poling

Dean Poling

Stephen Douglas held Abraham Lincoln’s hat.

Inaugurated president, Lincoln prepared to give his speech. He had thought a lot about the wording of his speech but not the logistics of giving it. He had his hat in hand – easy to imagine the large stovepipe hat – and a cane in his other hand and his speech in his pocket.

He was in the awkward position of holding that large hat and the cane and trying to pull his speech from his pocket. He needed extra hands to juggle everything while an anxious, fraying nation waited for words from the new president.

Stephen Douglas gave him those hands.

The most surprising hands, of all.

Lincoln and Douglas were rivals. Long-time rivals. Political rivals. Personal rivals. Their rivalry is etched in history and long celebrated as the name of the Lincoln-Douglas debate style even today, more than 150 years later.

They started as stars in Illinois political circles. Then became national leaders of their respective political parties – Lincoln, the new Republicans; Douglas, the northern Democrats.

They ran against each other for the Illinois Senate seat. During the campaign, they embarked on their series of debates with Lincoln speaking against the spread of slavery and Douglas for a territory’s right to choose slavery.

Douglas won the Senate election but the debates brought Lincoln to national prominence.

Douglas may have won that campaign but Lincoln persevered in a more personal effort in their younger days.

Both men were suitors of Mary Todd, the belle of Springfield, Ill., but Lincoln married her.

In 1860, with the country splitting, with Southern states threatening to secede, Lincoln ran as the Republican candidate for president, while Douglas, representing the North, was one of multiple Democratic candidates.

Lincoln won the presidency.

Which brings us back to the inauguration, with Lincoln’s hat, cane and speech.

As historian H.W. Brands describes the moment in his book, “The Zealot and the Emancipator,” Lincoln “looked around for a place to put the cane, and settled on balancing it on the table. This freed up one hand to find the speech, but he couldn’t deliver the speech with the hat in his hand. The table being too small to accommodate it and the cane and the speech manuscript, he was about to bend over and put the hat on the floor of the platform when his old foe came to his rescue.”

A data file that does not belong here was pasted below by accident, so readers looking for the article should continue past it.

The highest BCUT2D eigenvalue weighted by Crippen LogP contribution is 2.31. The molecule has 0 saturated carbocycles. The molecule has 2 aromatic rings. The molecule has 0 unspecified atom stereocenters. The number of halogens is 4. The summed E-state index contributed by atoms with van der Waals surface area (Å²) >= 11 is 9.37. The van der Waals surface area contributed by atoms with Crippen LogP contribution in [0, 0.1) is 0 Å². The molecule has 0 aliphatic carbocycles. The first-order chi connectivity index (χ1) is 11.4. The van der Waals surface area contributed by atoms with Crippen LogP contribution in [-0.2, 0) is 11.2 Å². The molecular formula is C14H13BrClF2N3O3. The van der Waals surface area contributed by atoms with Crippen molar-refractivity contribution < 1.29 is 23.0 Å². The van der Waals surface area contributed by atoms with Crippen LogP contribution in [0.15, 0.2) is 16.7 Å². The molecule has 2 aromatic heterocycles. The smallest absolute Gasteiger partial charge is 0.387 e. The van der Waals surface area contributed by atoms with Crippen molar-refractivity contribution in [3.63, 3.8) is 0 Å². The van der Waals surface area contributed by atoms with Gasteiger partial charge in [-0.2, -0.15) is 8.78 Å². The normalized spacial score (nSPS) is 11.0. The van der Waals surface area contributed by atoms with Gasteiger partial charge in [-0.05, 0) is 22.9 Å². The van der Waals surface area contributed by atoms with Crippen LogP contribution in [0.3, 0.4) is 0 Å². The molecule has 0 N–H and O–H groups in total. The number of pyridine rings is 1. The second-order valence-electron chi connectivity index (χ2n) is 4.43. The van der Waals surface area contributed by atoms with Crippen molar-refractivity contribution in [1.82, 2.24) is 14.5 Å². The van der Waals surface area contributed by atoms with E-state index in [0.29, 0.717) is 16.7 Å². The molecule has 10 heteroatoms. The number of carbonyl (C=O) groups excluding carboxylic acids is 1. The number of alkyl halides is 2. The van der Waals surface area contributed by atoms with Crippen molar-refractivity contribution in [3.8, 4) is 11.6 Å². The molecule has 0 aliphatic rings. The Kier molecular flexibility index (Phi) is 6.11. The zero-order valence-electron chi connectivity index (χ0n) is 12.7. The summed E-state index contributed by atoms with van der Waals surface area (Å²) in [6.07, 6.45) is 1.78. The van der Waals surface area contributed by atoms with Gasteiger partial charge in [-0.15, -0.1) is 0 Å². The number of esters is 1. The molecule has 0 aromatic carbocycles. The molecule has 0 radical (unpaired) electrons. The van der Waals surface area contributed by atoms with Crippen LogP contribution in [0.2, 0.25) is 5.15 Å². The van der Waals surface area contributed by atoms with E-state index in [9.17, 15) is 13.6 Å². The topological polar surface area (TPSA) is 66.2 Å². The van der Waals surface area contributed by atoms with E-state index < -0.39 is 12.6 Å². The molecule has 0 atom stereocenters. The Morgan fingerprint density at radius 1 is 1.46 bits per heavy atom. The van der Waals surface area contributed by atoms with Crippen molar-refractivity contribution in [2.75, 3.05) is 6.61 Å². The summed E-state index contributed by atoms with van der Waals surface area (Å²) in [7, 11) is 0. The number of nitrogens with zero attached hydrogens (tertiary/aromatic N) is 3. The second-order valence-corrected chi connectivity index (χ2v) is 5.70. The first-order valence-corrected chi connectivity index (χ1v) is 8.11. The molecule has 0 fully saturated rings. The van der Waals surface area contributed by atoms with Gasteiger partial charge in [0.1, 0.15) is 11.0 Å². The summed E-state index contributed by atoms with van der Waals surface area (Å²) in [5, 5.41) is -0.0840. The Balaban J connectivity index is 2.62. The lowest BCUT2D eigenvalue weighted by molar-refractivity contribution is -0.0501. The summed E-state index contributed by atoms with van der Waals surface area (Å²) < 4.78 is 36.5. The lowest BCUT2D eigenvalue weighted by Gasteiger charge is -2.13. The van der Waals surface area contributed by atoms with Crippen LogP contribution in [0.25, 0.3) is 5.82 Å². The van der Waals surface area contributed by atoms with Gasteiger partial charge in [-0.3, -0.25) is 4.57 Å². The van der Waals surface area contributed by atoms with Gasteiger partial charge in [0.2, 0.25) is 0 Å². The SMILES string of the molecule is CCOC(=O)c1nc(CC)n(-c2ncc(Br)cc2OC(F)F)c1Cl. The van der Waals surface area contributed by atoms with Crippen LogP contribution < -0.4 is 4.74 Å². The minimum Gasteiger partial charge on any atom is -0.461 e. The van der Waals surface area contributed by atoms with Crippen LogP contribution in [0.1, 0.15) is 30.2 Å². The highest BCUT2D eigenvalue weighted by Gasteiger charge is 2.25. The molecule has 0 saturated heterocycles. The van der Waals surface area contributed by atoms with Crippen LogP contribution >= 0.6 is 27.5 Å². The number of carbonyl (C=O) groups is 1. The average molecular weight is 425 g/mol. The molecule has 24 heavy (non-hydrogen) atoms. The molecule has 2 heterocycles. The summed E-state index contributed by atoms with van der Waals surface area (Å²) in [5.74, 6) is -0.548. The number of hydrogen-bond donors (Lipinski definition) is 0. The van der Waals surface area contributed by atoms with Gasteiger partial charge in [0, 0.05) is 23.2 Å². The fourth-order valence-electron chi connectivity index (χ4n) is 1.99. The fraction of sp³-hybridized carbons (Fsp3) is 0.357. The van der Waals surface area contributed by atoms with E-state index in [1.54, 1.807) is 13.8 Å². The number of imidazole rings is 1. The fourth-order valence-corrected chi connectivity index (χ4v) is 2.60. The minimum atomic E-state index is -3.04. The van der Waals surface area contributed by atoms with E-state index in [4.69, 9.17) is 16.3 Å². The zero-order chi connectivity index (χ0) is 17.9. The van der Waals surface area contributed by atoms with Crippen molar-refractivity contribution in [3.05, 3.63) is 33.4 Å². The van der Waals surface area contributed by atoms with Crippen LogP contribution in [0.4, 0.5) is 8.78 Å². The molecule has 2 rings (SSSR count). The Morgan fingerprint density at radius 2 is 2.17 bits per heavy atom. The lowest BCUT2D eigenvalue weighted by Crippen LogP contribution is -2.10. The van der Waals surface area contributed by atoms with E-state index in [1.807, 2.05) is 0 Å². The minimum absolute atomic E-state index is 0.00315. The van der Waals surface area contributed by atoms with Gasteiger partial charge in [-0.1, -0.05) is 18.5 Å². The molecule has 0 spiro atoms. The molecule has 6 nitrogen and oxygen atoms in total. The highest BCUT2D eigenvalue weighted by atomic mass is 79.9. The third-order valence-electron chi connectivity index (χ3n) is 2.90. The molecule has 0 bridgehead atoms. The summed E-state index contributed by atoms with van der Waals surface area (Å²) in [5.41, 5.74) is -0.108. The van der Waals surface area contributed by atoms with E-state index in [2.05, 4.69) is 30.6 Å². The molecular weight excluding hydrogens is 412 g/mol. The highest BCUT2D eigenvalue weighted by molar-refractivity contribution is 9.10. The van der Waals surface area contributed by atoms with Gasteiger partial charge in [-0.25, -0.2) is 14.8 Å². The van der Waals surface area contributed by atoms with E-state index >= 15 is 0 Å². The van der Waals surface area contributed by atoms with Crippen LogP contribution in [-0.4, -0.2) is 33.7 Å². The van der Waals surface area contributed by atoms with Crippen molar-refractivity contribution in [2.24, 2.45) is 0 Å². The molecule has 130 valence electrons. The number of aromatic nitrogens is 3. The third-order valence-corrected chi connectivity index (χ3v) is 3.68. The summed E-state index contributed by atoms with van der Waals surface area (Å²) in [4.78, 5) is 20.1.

Prior to the 1860 election, Douglas was one of the most outspoken and well-known politicians in America. Short of height but large on political stature, Douglas was known as the “Little Giant.” He always assumed he would one day be president. He always assumed he would shape the nation. He assumed he would be remembered.

In that moment, with Lincoln stepping into the highest office in the land, did Stephen Douglas wonder if he would be remembered only because of his rivalry with Lincoln? That, if not for his relationship with Lincoln, he might not be remembered at all?

And then seated on the inaugural dais, so close to his longtime rival, watching Lincoln fumble with his hat, cane and speech, some men in such situations and with such rich adversarial histories would enjoy watching their rival squirm and possibly humiliate himself at such a crucial moment.

But whatever the reason, or the motivation, whether it was a long history of knowing one another, muscle memory from long miles of debating on the campaign trail, putting nation before self and party, or simply one human helping another, Douglas offered Lincoln that extra hand.

Stephen Douglas held out a hand to take Lincoln’s hat.

Lincoln accepted the offer and Douglas held the hat of the man who defeated him for the presidency.

In his speech, Lincoln spoke of maintaining the Union, of the South returning to the fold, though in some small way, the closing words could have applied to him and Douglas.

“We are not enemies, but friends. We must not be enemies. Though passion may have strained, it must not break, our bonds of affection. The mystic chords of memory, stretching from every battlefield and patriot grave to every living heart and hearthstone all over this broad land, will yet swell the chorus of the Union, when again touched, as surely they will be, by the better angels of our nature.”

Though Douglas would criticize Lincoln and the inaugural address a short time later, and Douglas died three months after the inauguration, for that one awkward moment of Lincoln juggling hat, cane and speech, Stephen Douglas found his better angel.

Dean Poling is an editor with The Valdosta Daily Times.

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